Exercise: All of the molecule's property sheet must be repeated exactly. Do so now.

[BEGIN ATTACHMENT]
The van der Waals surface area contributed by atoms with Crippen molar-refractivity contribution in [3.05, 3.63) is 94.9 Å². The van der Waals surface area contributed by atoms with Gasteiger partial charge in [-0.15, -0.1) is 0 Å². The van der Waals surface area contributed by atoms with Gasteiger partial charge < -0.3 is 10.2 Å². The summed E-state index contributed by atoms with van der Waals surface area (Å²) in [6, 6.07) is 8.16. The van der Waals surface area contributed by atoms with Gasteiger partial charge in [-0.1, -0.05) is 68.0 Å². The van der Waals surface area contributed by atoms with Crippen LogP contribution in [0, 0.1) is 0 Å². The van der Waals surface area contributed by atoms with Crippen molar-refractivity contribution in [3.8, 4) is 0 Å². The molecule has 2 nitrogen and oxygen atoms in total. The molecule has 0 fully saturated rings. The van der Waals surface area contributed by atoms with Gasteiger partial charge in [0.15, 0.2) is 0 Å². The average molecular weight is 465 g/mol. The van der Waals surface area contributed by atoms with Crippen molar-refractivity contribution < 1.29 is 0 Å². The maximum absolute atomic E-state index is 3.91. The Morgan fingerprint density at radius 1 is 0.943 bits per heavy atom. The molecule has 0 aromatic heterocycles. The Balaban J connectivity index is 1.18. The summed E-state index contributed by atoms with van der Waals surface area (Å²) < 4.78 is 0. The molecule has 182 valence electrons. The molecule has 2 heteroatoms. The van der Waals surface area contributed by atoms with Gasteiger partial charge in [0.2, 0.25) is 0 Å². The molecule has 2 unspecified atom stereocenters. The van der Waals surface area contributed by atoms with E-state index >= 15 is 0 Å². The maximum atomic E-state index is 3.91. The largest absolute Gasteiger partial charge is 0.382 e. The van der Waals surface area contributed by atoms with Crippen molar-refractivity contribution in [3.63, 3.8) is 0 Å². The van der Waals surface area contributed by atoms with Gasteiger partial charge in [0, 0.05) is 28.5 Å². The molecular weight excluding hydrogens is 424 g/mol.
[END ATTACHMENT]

The van der Waals surface area contributed by atoms with Crippen molar-refractivity contribution in [3.05, 3.63) is 94.9 Å². The van der Waals surface area contributed by atoms with Gasteiger partial charge in [-0.15, -0.1) is 0 Å². The van der Waals surface area contributed by atoms with Gasteiger partial charge < -0.3 is 10.2 Å². The summed E-state index contributed by atoms with van der Waals surface area (Å²) in [6, 6.07) is 8.16. The van der Waals surface area contributed by atoms with Gasteiger partial charge in [-0.1, -0.05) is 68.0 Å². The van der Waals surface area contributed by atoms with Crippen LogP contribution in [0, 0.1) is 0 Å². The van der Waals surface area contributed by atoms with Crippen molar-refractivity contribution in [3.8, 4) is 0 Å². The molecule has 2 nitrogen and oxygen atoms in total. The molecule has 0 fully saturated rings. The van der Waals surface area contributed by atoms with Gasteiger partial charge in [0.15, 0.2) is 0 Å². The average molecular weight is 465 g/mol. The van der Waals surface area contributed by atoms with Crippen molar-refractivity contribution < 1.29 is 0 Å². The maximum absolute atomic E-state index is 3.91. The Morgan fingerprint density at radius 1 is 0.943 bits per heavy atom. The molecule has 0 aromatic heterocycles. The Balaban J connectivity index is 1.18. The summed E-state index contributed by atoms with van der Waals surface area (Å²) < 4.78 is 0. The molecule has 182 valence electrons. The molecule has 2 heteroatoms. The van der Waals surface area contributed by atoms with Gasteiger partial charge in [0.2, 0.25) is 0 Å². The molecule has 2 unspecified atom stereocenters. The van der Waals surface area contributed by atoms with E-state index >= 15 is 0 Å². The maximum atomic E-state index is 3.91. The largest absolute Gasteiger partial charge is 0.382 e. The van der Waals surface area contributed by atoms with Crippen molar-refractivity contribution in [3.63, 3.8) is 0 Å². The van der Waals surface area contributed by atoms with Gasteiger partial charge in [0, 0.05) is 28.5 Å². The molecular weight excluding hydrogens is 424 g/mol.